Source: News Bharati English08 Feb 2017 10:45:28
New Delhi, February 8: We often read and hear the pun surrounding Sikh community people Supreme Court on Tuesday said that curbing the circulation of such jokes falls under the realm of legislature. Hence Supreme Court won’t issue the directions regarding the circulation of jokes about the Sikh community.Expressing its inability to curb the circulation it stated that Supreme Court cannot lay down their moral guidelines for the citizens. A bench headed by Justice Dipak Misra and Justice R. Banumathi said that "If it is a societal or psychological phenomenon, it is for the legislature to intervene. We can't lay down moral guidelines for the citizens".
Supreme Court said that it will only issue directions when the dignity of human is violated by the State. When asked about its stand on the issues affecting human dignity SC said that "we don't intend to render a judgment. Your focus is somewhere else; your prayers are somewhere else. If human dignity is violated by the State or its instrumentalities or anyone amenable to its jurisdiction”, the court said it cannot pass orders about an individual or a community.”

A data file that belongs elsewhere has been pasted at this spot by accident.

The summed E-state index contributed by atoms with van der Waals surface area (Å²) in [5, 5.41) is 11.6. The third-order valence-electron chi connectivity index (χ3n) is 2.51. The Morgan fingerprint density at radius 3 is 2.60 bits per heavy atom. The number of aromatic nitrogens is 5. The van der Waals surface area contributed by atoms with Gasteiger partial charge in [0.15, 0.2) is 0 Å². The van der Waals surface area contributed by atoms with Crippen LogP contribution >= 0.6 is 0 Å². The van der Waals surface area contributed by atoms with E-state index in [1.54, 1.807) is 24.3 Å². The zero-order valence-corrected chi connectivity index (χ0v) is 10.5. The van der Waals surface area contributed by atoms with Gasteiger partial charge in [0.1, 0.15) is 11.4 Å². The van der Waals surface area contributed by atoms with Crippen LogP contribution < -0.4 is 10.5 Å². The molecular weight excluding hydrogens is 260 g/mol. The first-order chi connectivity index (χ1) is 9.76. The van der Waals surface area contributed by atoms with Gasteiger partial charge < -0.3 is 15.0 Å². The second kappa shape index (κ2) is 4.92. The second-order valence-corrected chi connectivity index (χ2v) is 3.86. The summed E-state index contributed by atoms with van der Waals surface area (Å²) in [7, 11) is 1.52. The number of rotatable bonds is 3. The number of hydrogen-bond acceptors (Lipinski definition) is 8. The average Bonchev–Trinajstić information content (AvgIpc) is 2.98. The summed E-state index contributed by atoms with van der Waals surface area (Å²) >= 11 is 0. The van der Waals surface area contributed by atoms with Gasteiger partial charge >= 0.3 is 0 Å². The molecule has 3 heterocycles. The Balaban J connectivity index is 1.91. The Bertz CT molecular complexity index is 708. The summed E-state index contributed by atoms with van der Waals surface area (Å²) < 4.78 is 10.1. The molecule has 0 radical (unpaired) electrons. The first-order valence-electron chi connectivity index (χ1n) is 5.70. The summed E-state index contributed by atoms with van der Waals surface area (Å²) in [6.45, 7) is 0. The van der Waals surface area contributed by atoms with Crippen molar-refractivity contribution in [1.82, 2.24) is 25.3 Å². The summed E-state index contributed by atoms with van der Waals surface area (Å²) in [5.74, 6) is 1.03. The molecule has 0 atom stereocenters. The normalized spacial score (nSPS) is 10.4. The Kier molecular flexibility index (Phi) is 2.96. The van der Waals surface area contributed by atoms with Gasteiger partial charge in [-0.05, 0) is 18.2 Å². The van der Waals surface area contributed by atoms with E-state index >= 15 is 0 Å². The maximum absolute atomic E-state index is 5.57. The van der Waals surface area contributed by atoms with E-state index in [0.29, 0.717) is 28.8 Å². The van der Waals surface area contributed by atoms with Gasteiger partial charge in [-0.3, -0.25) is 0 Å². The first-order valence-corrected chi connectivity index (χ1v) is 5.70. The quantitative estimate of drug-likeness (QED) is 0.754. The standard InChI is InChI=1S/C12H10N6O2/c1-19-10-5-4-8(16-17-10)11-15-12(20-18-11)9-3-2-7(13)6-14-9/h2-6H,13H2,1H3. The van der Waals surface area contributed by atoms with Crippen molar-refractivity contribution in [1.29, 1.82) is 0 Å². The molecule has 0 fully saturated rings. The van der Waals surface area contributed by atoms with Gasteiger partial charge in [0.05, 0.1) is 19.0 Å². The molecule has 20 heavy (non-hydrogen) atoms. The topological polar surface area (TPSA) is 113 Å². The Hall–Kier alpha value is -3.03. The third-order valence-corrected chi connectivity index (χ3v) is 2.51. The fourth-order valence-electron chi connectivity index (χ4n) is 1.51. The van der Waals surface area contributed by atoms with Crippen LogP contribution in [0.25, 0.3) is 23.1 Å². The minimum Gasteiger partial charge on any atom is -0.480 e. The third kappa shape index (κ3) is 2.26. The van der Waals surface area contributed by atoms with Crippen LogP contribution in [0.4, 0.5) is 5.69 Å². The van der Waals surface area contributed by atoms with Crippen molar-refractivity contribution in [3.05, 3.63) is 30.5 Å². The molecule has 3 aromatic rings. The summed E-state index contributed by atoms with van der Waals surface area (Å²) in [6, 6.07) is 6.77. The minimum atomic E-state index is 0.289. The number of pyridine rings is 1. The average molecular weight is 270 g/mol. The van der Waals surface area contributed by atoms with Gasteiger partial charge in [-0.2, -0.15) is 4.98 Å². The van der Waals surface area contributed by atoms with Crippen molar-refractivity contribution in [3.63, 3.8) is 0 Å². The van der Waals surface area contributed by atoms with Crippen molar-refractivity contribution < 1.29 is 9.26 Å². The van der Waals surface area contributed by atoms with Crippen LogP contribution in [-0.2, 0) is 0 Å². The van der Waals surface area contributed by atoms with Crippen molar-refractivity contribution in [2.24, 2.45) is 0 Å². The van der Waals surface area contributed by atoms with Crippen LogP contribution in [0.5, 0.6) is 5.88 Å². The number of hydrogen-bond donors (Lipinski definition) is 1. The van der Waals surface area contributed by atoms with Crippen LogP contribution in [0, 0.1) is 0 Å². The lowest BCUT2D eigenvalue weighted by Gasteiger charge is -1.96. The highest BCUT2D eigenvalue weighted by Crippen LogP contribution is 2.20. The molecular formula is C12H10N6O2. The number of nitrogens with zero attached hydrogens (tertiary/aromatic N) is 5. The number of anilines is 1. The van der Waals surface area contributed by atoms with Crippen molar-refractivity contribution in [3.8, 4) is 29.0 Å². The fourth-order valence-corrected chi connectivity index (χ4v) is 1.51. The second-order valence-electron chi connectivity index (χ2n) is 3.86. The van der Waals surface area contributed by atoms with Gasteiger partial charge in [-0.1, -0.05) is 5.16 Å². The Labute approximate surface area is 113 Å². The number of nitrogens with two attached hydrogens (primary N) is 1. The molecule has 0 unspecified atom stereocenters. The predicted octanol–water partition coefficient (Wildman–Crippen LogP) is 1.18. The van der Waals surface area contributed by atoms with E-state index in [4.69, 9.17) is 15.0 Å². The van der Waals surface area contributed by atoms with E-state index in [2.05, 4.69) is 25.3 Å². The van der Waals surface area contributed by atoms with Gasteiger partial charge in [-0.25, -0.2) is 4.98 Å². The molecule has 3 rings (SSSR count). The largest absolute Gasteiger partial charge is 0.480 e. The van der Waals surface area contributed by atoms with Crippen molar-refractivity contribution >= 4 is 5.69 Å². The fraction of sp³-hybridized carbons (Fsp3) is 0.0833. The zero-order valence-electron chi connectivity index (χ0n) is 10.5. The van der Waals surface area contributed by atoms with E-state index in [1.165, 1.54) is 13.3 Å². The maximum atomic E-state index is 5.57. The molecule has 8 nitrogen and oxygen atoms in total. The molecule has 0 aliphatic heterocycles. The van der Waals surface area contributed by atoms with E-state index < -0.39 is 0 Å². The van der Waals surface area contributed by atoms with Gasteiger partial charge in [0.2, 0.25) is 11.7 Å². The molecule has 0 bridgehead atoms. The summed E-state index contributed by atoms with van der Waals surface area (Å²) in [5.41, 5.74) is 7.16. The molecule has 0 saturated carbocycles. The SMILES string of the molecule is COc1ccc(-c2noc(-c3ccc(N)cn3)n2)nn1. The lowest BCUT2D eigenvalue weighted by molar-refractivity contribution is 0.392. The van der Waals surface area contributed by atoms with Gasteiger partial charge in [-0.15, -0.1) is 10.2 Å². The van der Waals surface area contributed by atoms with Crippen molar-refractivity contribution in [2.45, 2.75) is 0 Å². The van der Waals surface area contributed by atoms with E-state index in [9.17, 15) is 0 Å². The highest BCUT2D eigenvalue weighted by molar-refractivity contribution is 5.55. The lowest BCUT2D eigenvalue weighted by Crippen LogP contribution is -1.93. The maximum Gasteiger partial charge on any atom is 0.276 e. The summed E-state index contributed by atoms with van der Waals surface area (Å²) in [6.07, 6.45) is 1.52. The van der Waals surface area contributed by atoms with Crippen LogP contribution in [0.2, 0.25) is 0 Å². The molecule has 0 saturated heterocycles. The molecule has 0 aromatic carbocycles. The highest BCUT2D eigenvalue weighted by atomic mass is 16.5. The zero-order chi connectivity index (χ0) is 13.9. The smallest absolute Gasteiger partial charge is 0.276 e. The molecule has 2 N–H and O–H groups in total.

The bench said that Sikh is a highly respected community but "you are bringing it down by fighting litigation to ban jokes.” The bench asked senior counsel R.S. Suri to address the court on the issue in view of its jurisdictional constraints in passing directions for issuance of guidelines being sought by the petitioners. The court fixed March 27 as the next date of hearing.
Reverting to it, Suri said that family units are increasingly becoming nuclear and the constant stereotyping of the community has negative repercussions. Pointing out that the “social problem” is becoming acute; Suri said that “It can be Sikh or any other community.”
Advocate Harvinder Chowdhury told the court that joke is different thing, but making a joke of a community is altogether different. “I am talking of human dignity.”
The Shiromani Gurudwara Prabandhak Community SGPC in its petition sought direction to the Telecom Ministry to install filters to screen websites which target Sikh community with indecent, offensive and oppressive jokes of the relevant sections of the Indian Penal Code. Besides this, the SGPC sought direction to the website owners to pay adequate compensation to the National Legal Service Authority for having caused damages to the reputation and dignity of the Sikh community.
Pointing to the difficulties being faced by the community, the SGPC in its petition contended that even before a Sikh child faces an actual competition, he/she has to get over the stereotype of his/her image.
The SGPC urged the court to decide “whether such acts of circulation of funny jokes on Sikhs, amounts to violation of their fundamental right to live with dignity under Article 21 of the Constitution; their right of equality under Article 14 of the Constitution; and their right to profess and propagate their religion, as provided in Article 25 of the Constitution”.